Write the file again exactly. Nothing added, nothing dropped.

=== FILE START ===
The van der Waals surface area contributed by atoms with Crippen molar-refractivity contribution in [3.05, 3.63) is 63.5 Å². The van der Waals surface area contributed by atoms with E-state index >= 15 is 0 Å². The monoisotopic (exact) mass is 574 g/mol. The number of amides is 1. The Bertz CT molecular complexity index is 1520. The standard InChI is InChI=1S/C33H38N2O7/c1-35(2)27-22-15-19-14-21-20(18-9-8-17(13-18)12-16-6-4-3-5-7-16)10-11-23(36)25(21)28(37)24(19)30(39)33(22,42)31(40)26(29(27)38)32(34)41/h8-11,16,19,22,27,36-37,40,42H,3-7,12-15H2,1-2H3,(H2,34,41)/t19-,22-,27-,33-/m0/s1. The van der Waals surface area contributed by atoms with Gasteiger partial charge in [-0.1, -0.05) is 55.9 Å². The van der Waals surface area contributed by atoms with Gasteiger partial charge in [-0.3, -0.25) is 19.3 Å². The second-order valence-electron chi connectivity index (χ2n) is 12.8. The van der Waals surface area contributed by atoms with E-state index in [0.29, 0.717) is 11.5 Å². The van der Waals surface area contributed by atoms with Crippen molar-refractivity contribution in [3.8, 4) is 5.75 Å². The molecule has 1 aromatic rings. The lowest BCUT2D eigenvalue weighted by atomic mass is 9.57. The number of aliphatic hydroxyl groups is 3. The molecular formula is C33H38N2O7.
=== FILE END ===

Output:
The van der Waals surface area contributed by atoms with Crippen molar-refractivity contribution in [3.05, 3.63) is 63.5 Å². The van der Waals surface area contributed by atoms with E-state index >= 15 is 0 Å². The monoisotopic (exact) mass is 574 g/mol. The number of amides is 1. The Bertz CT molecular complexity index is 1520. The standard InChI is InChI=1S/C33H38N2O7/c1-35(2)27-22-15-19-14-21-20(18-9-8-17(13-18)12-16-6-4-3-5-7-16)10-11-23(36)25(21)28(37)24(19)30(39)33(22,42)31(40)26(29(27)38)32(34)41/h8-11,16,19,22,27,36-37,40,42H,3-7,12-15H2,1-2H3,(H2,34,41)/t19-,22-,27-,33-/m0/s1. The van der Waals surface area contributed by atoms with Gasteiger partial charge in [-0.1, -0.05) is 55.9 Å². The van der Waals surface area contributed by atoms with Gasteiger partial charge in [-0.3, -0.25) is 19.3 Å². The second-order valence-electron chi connectivity index (χ2n) is 12.8. The van der Waals surface area contributed by atoms with E-state index in [0.29, 0.717) is 11.5 Å². The van der Waals surface area contributed by atoms with Crippen molar-refractivity contribution in [3.8, 4) is 5.75 Å². The molecule has 1 aromatic rings. The lowest BCUT2D eigenvalue weighted by atomic mass is 9.57. The number of aliphatic hydroxyl groups is 3. The molecular formula is C33H38N2O7.